Writing the Science Right

From Science & Fantasy Writers Association:

Getting the science right in SF can make the difference between writing cute stories and great science fiction. If you are a non-scientist writing SF and want to know how to do that, then this blog post is for you.

Doing Background Research

If science is critical to the overall plot, research before writing. In the movie Armageddon, a Texas-sized asteroid is discovered eighteen days before it will destroy Earth. The movie’s drama hinges on that time pressure. However, an asteroid that size would have been discovered years earlier. Researching first avoids creating such critically flawed stories.

In most cases, however, the science is not plot-critical, and your research will be more efficient if you write your story first. Now, I understand that sounds crazy, but you are not writing a technical manual. What is important is how the technology is servicing the story. For example, if you want to show your commander is technologically smarter than the captain, when drafting you write:

“Commander, we need INSERT INEFFICIENT OR SLIGHTLY INCORRECT SCIENCE to fix the engines.”

“Captain, Couldn’t we INSERT BETTER SOLUTION?”

It doesn’t matter whether the engine needs rubies or milkshakes. Later, when you figure out what’s plausible, you would re-write this as:

“Commander, scan for diamonds.”

“Our scans won’t detect diamonds, Captain, but I am detecting diatreme volcanic vents. Diamonds often occur in kimberlite deposits at such structures.”

By drafting this way, we create a focused list of science questions to research.

Once you have specific questions, your purpose is to learn key vocabulary and get a broad overview. Given that more accessible information is less precise, you’ll want to do the research in stages. Museum information and online curricula for children are simplified and curated for accuracy. Wikipedia has variable quality but is good for high-level overviews. Avoid googling or using tech company brochures. Though attractive, these sources are often rife with inaccuracies or hyperbole. With your overview, you then have the tools to go deeper using science-journalism sources like PBS and Scientific American.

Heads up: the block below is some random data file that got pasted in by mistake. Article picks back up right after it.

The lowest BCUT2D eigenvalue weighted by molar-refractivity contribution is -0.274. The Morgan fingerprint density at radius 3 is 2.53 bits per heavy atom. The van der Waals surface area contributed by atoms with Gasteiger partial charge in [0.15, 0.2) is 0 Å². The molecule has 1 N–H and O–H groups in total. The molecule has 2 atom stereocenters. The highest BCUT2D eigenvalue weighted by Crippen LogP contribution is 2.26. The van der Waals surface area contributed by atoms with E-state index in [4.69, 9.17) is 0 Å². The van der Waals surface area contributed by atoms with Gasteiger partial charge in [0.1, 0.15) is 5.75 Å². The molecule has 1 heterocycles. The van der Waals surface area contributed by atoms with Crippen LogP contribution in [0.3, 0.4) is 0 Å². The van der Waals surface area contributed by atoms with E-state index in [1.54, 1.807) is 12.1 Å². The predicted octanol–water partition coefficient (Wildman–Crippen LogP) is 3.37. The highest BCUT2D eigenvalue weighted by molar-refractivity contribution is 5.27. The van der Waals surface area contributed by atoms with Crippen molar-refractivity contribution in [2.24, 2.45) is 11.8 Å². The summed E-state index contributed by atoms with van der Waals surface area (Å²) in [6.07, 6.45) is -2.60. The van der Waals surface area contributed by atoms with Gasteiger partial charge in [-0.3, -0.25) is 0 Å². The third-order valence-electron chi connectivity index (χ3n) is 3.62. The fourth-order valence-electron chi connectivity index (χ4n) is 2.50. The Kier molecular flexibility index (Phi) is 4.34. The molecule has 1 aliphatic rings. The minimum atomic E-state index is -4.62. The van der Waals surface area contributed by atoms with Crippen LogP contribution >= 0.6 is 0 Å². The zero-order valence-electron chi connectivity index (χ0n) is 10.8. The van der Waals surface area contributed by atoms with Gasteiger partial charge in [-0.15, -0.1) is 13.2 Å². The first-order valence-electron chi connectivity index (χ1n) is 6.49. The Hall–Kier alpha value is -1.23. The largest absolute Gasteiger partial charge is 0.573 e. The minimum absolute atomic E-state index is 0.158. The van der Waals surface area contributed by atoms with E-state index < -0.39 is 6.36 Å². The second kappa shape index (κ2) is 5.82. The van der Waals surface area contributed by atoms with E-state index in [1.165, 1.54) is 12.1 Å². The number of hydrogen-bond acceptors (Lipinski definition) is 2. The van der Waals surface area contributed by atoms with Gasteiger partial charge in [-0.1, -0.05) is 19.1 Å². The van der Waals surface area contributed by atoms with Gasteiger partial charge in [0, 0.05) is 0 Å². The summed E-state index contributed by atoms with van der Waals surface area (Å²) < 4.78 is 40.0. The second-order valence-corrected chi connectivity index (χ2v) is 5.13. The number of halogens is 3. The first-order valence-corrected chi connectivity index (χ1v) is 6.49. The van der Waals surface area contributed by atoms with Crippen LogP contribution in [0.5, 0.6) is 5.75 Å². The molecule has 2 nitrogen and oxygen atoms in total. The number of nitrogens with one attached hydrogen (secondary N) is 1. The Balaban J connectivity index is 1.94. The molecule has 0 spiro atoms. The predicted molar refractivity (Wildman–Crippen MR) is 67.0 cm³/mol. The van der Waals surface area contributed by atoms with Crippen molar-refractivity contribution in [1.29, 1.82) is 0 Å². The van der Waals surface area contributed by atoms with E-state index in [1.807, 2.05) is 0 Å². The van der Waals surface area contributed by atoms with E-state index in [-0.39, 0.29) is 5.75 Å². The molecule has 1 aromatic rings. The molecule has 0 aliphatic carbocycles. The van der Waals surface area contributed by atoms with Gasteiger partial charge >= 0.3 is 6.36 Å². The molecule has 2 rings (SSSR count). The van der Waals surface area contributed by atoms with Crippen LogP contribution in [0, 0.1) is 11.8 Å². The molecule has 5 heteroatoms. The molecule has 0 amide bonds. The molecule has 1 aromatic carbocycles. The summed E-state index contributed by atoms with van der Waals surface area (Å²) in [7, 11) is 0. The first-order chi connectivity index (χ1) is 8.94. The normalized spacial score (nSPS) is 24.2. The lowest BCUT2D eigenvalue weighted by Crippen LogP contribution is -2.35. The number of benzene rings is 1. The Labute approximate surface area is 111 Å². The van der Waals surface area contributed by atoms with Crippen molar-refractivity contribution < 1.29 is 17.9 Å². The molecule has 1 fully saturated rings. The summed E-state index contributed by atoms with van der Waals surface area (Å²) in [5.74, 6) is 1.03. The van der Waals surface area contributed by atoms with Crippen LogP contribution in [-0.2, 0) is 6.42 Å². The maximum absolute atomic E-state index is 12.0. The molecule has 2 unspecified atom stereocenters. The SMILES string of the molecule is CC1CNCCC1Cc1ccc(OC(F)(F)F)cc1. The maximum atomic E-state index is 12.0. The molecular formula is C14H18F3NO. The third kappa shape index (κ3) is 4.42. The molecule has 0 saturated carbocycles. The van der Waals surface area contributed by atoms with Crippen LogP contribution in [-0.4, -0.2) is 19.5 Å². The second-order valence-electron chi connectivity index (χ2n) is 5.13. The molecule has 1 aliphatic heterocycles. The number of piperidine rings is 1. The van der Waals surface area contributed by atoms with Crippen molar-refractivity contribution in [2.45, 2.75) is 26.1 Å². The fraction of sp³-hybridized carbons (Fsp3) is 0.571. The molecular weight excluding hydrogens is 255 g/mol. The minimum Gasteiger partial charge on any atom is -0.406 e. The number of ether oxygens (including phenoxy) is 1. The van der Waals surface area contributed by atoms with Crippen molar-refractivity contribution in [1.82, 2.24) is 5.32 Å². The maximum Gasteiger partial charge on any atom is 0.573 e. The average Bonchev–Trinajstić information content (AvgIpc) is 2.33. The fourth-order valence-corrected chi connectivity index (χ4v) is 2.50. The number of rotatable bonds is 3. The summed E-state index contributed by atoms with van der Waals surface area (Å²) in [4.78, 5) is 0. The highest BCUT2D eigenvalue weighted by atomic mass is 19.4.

Beyond this, the best sources are those reviewed by scientists, e.g. public information sites from NASA, the CDC, or national professional organizations, like the American Medical Association. Finally, reviews in professional scientific journals including CellScience, or Nature are usually in-depth and balanced; and more accessible than the original articles. 

If you still have questions, you can attempt to read the original scientific articles. These can be found using specialty search engines like pubmed.gov or georef. However, these are often too technical for laypeople.

If at this stage you still have questions, then you need to speak to a subject matter expert.

Where to find your experts

In addition to authors, SF conference panels often contain well-qualified scientists. These scientists are often open to being approached and will understand what you need. Remember, however, that expertise is field-dependent, and you should target people based on their area of science (also remember this when writing fictional scientists, e.g. don’t have the physician know how to rebuild a nuclear reactor). If your question is not in their field, they may direct you to someone else.